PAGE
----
Psychological warfare: Of barrel bombs and osmium tetroxide

The MSM is proliferating the fib that President Assad is dropping chlorine barrel bombs on Syrian civilians—40 gallons of household bleach and 2.5 gallons of food grade vinegar, to be precise, if he’s using the formula. This ridiculous nonexplosive bomb, which no one has ever seen, reminded me of another psy-op pseudo weapon introduced to the gullible MSM news-slurper in the Iraq context in 2004.

Never heard of osmium tetroxide? Neither did the experts on chemical warfare at the British Defence Intelligence Branch on 4 April 2004, when news of the deadly substance in terrorist hands hit the news. ABC News cited British sources, and British sources cited ABC News.

Here’s how ABC News and The Guardian, respectively, reported it: “Used primarily in laboratories for research, osmium tetroxide is known to attack soft human tissue and could blind or kill anyone who breathed its fumes. According to the New Jersey Department of Health, it is a colorless to pale yellow solid with a strong, unpleasant odor.

“‘It’s a nasty piece of work,’ said Dave Siegrist, a bioterrorism expert at the Potomac Institute for Policy Studies in Arlington, Va. “It irritates the eyes, lungs, nose and throat. It leads to an asthma-like death, what we call a ‘dry-land drowning.’”

“Scientists say if, for example, the bomb used in the 1993 World Trade Center attack had produced such fumes, they would have wiped out the first police and rescue workers on the scene.”

The Guardian reported, “The alleged plot—intercepted by GCHQ, possibly with the help of its American equivalent, the National Security Agency—was first revealed early yesterday by America’s ABC News . . .

“Terrorist suspects discussed a plan to use a dangerous chemical in a bomb attack, which could have harmed many people, sources familiar with the plot said last night.

“The toxic chemical, osmium tetroxide, a substance that could be used to boost an explosion, was mentioned in conversations intercepted by GCHQ, the government’s electronic eavesdropping centre.

“In large doses, the substance, which can be obtained on the Internet but is mainly used in chemical experiments, can be fatal.

“Most experts suggested that its most likely use would have been as a booster for a bomb made with more common explosives.”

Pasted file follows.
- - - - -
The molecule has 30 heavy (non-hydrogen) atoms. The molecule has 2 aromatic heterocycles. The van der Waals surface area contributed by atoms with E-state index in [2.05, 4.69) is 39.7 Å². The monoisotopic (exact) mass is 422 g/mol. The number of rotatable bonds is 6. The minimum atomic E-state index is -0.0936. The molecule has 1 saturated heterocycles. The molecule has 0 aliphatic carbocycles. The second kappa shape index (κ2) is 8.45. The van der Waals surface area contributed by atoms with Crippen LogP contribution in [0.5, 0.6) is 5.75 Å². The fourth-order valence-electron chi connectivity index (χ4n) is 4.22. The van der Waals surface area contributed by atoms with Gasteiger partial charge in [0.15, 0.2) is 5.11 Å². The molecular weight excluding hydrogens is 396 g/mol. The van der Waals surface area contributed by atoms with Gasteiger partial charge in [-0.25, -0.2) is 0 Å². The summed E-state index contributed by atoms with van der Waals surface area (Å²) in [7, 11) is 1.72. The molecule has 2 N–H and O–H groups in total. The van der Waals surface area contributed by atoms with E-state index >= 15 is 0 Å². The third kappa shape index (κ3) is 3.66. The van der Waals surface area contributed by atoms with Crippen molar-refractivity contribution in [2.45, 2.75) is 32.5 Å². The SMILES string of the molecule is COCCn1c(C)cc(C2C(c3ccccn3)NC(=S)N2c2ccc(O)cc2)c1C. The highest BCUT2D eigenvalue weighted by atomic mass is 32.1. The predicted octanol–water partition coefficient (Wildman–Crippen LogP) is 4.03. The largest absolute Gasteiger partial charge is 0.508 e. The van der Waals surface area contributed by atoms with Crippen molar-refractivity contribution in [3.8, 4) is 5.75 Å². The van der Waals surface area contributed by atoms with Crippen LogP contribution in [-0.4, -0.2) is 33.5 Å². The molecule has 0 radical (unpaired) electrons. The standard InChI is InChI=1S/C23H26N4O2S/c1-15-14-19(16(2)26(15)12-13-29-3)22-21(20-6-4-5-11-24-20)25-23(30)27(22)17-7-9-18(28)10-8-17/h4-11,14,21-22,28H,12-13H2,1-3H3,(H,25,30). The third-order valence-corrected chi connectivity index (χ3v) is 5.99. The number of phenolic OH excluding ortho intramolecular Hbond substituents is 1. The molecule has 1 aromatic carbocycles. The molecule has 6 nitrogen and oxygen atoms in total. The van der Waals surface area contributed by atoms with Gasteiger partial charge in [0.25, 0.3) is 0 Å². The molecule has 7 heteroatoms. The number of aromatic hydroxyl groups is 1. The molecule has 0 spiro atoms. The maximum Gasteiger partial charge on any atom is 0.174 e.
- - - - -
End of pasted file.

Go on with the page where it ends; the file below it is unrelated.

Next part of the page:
None of this was true—except, perhaps, that some patsy “suspects” really were rounded up and given the “enhanced” interrogation treatment.

“Even though the arrests were made in the United Kingdom, authorities say the operation was being run out of Pakistan by a suspected al Qaeda figure,” ABC News claimed.

On 6 April, the BBC, backtracking, reported that the eight “terrorists” hadn’t even managed to get hold of the deadly osmium tetroxide.

Brian Jones, chemical warfare expert, as former head of the Defence Intelligence Branch, had never heard of osmium tetroxide. When he first heard the news of the plot, he thought that it was a bit of “froth . . . it crossed my mind that this information could have entered the public domain as a result of an ill-conceived attempt to boost the reputation of one or other of the hard-pressed intelligence and security agencies.” However, he soon recovered from this illusion. He lamented that it was “frightening” to reflect that the counter-terrorism agencies “are prepared to see the public misled as a short term expedient to achieve policy goals” (cited in Mark Curtis, Unpeople: Britain’s Secret Human Rights Abuses).

What were these pressing “policy goals” in the spring of 2004? They involved getting the public behind the bogus “War on Terror,” which in Iraq was going positively rancid with unintended consequences. It was the spring (31 March 2004) when four “independent contractors” were killed by a grenade, set upon by the cheering crowd, and mutilated before being hanged in display from a bridge near Fallujah. It was the spring of the uprising by the Shia South and Sunni in Anbar against the Coalition of the Willing, occupying Iraq disastrously under the authority of the neocon Paul Bremer, American pro-consul in Iraq, as he was derisively referred to by critics of the war. It was the spring of the first battle of Fallujah, where the “coalition” troops were forced to withdraw.

Something had to be done to redirect the public’s attention from the debacle in Iraq and refocus it on the necessity for an endless War on Terror. So, they invented osmium tetroxide, and let the media run with it. Mark Curtis’ invaluable book on British covert abuses of human rights, cited above, tells us that Stephen Dorrill is the “leading analyst of MI6.”

Dorrill argues, “Since 11 September, the intelligence agencies with the aid of gullible journalists, editors, . . . and politicians . . . have constructed a truly global conspiracy theory . . . The threat from terrorists is real, but, as with the “Soviet threat” throughout the cold war, details are exaggerated and often deliberately fabricated as part of a strategy to achieve domestic and foreign policy goals.”

So, when “Russia’s czar” or plain “Russia” are screaming from headlines as coming to fetch you from your bed and carry you to Stalin’s gulag—or even if it dopes its athletes—think “osmium tetroxide.”

Would you like some osmium tetroxide with your barrel bomb?

Luciana Bohne is an Intrepid Report Associate Editor. She is co-founder of Film Criticism, a journal of cinema studies, and taught at Edinboro University in Pennsylvania. She can be reached at: lbohne@edinboro.edu.

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